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Accueil du site > Équipes > Équipe 3 Enzymologie Moléculaire et Structurale

Présentation

par Benjamin CHAGOT - 2 juillet 2013

The molecular and structural enzymology (MSE) team is interested in understanding the molecular enzymology and structure/function relationships within enzymes and multienzymatic complexes, addressing issues of catalytic and chemical mechanisms, as well as the structural basis for substrate specificity and interactions with partner proteins or domains.

The MSE team has had a long-standing interest in the study of enzymes which depend on the complex chemistry of sulfur, and participate in a number of critical cellular processes including metabolism, repair, detoxification, redox regulation via reactive oxygen species (ROS) and sulfur mobilization. The current projects focus on diverse families of enzymes, whose unifying feature is the involvement in their catalytic mechanism of cysteine/methionine chemistry, including the following species: thiolate, disulfide, sulfenic and sulfinic acids, and thiosulfinate for Cys, and sulfoxide for Met. These enzyme families include the aldehyde dehydrogenases (ALDHs), which catalyze the oxidation of aldehydes to activated or non-activated acids and are known to be essential in cellular metabolism and detoxification processes; the methionine sulfoxide reductases (Msrs), which are antioxidant repair enzymes which reduce methionine sulfoxide (Met-O) back to Met using thioredoxin (Trx) or Trx-like proteins as the physiological reductants; and the sulfiredoxins (Srx), which catalyze the reduction of overoxidized typical 2-Cys peroxiredoxins (PrxSO2), and thus regulate the various functions of Prx which translate, the dual action of H2O2 as a toxin/carcinogen and as a signalling molecule.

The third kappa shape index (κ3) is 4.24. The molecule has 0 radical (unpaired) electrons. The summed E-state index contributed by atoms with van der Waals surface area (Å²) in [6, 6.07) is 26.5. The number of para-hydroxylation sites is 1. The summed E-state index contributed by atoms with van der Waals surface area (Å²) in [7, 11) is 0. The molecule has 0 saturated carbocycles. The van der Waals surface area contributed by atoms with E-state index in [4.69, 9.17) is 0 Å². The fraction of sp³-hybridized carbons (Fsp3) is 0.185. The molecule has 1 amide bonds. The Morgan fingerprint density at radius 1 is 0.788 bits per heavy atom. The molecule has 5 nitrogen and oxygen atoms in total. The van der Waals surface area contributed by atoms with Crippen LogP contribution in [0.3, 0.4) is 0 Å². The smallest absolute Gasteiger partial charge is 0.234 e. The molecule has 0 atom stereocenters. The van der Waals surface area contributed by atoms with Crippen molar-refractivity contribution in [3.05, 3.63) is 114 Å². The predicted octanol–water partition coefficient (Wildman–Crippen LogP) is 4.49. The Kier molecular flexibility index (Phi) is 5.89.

The team has recently expanded its interests to encompass the multi-modular polyketide synthase (PKS). These gigantic protein catalysts are responsible for the assembly-line biosynthesis of numerous polyketides, small molecules which are used clinically to treat a wide range of both chronic and acute conditions. Our aim is to decipher how these complex enzymes function, with particular emphasis on structure, protein-protein interactions and catalytic mechanism, in order to facilitate on-going efforts to genetically reengineer PKS to produce novel analogues of therapeutic value (an emerging field termed ‘synthetic biology’).

Research in the MSE team relies on the full range of expertise in molecular enzymology and biophysical techniques, including protein and genetic engineering, classical and rapid (stopped-flow, quenched-flow) enzyme kinetics, fluorescence and CD spectroscopy, mass spectrometry, X-ray crystallography, SAXS, NMR and techniques for monitoring biomolecular interactions (e.g. ITC and SPR).